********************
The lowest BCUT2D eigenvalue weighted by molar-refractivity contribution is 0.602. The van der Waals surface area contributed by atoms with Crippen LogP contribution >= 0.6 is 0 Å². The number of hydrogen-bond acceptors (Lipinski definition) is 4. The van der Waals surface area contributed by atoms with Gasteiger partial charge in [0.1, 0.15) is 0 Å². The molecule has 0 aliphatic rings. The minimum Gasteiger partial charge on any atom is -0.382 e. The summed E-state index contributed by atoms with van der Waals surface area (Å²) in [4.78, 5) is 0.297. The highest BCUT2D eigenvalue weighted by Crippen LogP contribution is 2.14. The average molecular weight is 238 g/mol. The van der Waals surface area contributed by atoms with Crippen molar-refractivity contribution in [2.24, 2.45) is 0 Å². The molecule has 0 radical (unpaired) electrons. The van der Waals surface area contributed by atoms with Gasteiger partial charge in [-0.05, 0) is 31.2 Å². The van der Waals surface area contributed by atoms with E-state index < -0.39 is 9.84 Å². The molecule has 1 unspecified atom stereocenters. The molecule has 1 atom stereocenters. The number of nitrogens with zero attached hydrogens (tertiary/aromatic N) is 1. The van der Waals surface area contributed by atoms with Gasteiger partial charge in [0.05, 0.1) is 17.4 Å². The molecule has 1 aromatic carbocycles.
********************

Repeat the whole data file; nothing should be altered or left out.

The lowest BCUT2D eigenvalue weighted by molar-refractivity contribution is 0.602. The van der Waals surface area contributed by atoms with Crippen LogP contribution >= 0.6 is 0 Å². The number of hydrogen-bond acceptors (Lipinski definition) is 4. The van der Waals surface area contributed by atoms with Gasteiger partial charge in [0.1, 0.15) is 0 Å². The molecule has 0 aliphatic rings. The minimum Gasteiger partial charge on any atom is -0.382 e. The summed E-state index contributed by atoms with van der Waals surface area (Å²) in [4.78, 5) is 0.297. The highest BCUT2D eigenvalue weighted by Crippen LogP contribution is 2.14. The average molecular weight is 238 g/mol. The van der Waals surface area contributed by atoms with Crippen molar-refractivity contribution in [2.24, 2.45) is 0 Å². The molecule has 0 radical (unpaired) electrons. The van der Waals surface area contributed by atoms with Gasteiger partial charge in [-0.05, 0) is 31.2 Å². The van der Waals surface area contributed by atoms with E-state index < -0.39 is 9.84 Å². The molecule has 1 unspecified atom stereocenters. The molecule has 1 atom stereocenters. The number of nitrogens with zero attached hydrogens (tertiary/aromatic N) is 1. The van der Waals surface area contributed by atoms with Gasteiger partial charge in [0.05, 0.1) is 17.4 Å². The molecule has 1 aromatic carbocycles.